Why is it easier to get sunburned when it hot outside?

The question is not as dumb as it sounds at first. I have spent a lot of time working in the yard since I was laid off a month ago. I live outside of Boston so the weather is usually still a bit chilly this time of year although it can be quite variable. For the past 2 weeks, the weather has been in the low 50’s - low 60’s during the day and mostly clear and sunny. I have worked outside for several of those days with just a short sleeve shirt on. My pasty-white Anglo skin didn’t even flinch. However, yesterday, the temperature rose to the mid to upper 70’s. I worked outside for about 2.5 hours and got burned to a crisp on the back of my neck and my face got mildly burned as well.

My question is:

Why did the air temperature matter? April sun is April sun right? The temperature is determined by warm and cold fronts moving through the area. Tomorrow, it is supposed to be in the mid-eighties. I know that I will have to wear sun screen or I will get fried. Why is this different than if tomorrow were 62 degrees and clear?

I’m not sure if there is anything to burning easier in warm weather but I know from personal experience that you can get dandy burns in colder weather (just try skiing on a sunny day without protection). I also remember my wife getting a doozy of a sunburn on a day that was in the low 60s. She was wearing shorts but the cool weather gave her no indication of heat from the sun so it never occurred to her that sitting in bleachers all day would be/was a problem. She got the severest sunburn of her life that day. She’d cry just walking or trying to sit down as it caused the skin on her knees to stretch.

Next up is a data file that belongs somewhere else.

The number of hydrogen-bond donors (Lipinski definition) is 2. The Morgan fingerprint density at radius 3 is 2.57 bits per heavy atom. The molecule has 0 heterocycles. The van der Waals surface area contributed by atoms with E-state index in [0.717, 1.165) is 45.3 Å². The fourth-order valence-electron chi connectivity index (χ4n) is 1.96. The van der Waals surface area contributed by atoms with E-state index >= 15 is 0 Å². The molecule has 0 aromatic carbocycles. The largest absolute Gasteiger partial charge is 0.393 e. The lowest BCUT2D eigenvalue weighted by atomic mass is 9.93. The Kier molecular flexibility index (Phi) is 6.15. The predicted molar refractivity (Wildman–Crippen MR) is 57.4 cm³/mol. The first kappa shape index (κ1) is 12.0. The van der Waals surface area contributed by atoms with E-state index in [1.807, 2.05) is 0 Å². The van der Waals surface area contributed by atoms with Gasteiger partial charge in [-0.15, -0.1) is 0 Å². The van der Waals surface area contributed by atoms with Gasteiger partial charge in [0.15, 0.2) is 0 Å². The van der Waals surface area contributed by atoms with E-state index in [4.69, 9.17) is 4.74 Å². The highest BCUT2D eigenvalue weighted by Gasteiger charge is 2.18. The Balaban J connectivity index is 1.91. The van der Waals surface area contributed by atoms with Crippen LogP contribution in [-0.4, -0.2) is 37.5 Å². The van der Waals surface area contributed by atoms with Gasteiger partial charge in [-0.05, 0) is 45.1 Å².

In short, don’t discount the sun in cold weather as harmless. Warm weather may aid burning (I don’t know) but you can certainly get fried from any exposure to the sun in any temperature.

Probably because you’re more likely to expose more skin (shirt off, short pants) when its how out?

I’ve gotten doozy tans bordering on burns in the middle of winter up here in the Great White North.

Maybe there’s less water in the atmosphere to diffuse the UV light.

Close - the Earth’s on a tilt so at different times of the year thery’re different amounts of atmosphere for the UV rays to go through, so in summer when ‘your’ part of the Earth is tilted towards the sun there is less atmosphere fot the rays to go through so you burn easier.
Hope that makes sense.

I considered that but it doesn’t answer the question in the OP. Shagnasty was saying that (s)he would burn more easily on a warm day than a cold day even if it was the same day (or rather separated by only one day where the weather changed but the earth didn’t move appreciably far enough in its orbit to significantly affect the tilt issue).